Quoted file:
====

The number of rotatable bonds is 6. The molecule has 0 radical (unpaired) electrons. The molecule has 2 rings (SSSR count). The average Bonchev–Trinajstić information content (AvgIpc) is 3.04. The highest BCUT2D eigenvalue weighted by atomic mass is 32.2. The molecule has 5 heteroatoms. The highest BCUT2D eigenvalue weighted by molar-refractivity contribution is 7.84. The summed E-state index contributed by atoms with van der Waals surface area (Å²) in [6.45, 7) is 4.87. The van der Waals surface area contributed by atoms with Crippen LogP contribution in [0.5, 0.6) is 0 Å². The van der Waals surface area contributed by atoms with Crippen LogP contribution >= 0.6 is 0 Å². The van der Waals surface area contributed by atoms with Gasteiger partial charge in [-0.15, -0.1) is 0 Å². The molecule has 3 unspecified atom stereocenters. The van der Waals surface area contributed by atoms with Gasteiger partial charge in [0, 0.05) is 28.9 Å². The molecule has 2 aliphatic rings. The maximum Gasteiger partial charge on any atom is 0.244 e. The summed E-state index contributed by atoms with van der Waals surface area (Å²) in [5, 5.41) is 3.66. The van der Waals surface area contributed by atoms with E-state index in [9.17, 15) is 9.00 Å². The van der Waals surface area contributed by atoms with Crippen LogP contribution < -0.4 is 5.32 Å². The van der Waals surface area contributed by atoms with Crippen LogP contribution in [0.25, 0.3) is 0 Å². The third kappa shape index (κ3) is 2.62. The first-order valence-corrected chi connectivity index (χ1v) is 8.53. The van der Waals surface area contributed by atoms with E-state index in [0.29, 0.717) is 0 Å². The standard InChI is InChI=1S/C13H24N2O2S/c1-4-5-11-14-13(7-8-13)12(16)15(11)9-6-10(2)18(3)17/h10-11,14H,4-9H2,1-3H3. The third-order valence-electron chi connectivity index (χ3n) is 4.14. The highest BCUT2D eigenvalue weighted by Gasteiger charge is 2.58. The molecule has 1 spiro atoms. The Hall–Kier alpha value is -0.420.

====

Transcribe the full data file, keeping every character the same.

The number of rotatable bonds is 6. The molecule has 0 radical (unpaired) electrons. The molecule has 2 rings (SSSR count). The average Bonchev–Trinajstić information content (AvgIpc) is 3.04. The highest BCUT2D eigenvalue weighted by atomic mass is 32.2. The molecule has 5 heteroatoms. The highest BCUT2D eigenvalue weighted by molar-refractivity contribution is 7.84. The summed E-state index contributed by atoms with van der Waals surface area (Å²) in [6.45, 7) is 4.87. The van der Waals surface area contributed by atoms with Crippen LogP contribution in [0.5, 0.6) is 0 Å². The van der Waals surface area contributed by atoms with Crippen LogP contribution >= 0.6 is 0 Å². The van der Waals surface area contributed by atoms with Gasteiger partial charge in [-0.15, -0.1) is 0 Å². The molecule has 3 unspecified atom stereocenters. The van der Waals surface area contributed by atoms with Gasteiger partial charge in [0, 0.05) is 28.9 Å². The molecule has 2 aliphatic rings. The maximum Gasteiger partial charge on any atom is 0.244 e. The summed E-state index contributed by atoms with van der Waals surface area (Å²) in [5, 5.41) is 3.66. The van der Waals surface area contributed by atoms with E-state index in [9.17, 15) is 9.00 Å². The van der Waals surface area contributed by atoms with Crippen LogP contribution < -0.4 is 5.32 Å². The van der Waals surface area contributed by atoms with Crippen LogP contribution in [0.25, 0.3) is 0 Å². The third kappa shape index (κ3) is 2.62. The first-order valence-corrected chi connectivity index (χ1v) is 8.53. The van der Waals surface area contributed by atoms with E-state index in [0.29, 0.717) is 0 Å². The standard InChI is InChI=1S/C13H24N2O2S/c1-4-5-11-14-13(7-8-13)12(16)15(11)9-6-10(2)18(3)17/h10-11,14H,4-9H2,1-3H3. The third-order valence-electron chi connectivity index (χ3n) is 4.14. The highest BCUT2D eigenvalue weighted by Gasteiger charge is 2.58. The molecule has 1 spiro atoms. The Hall–Kier alpha value is -0.420.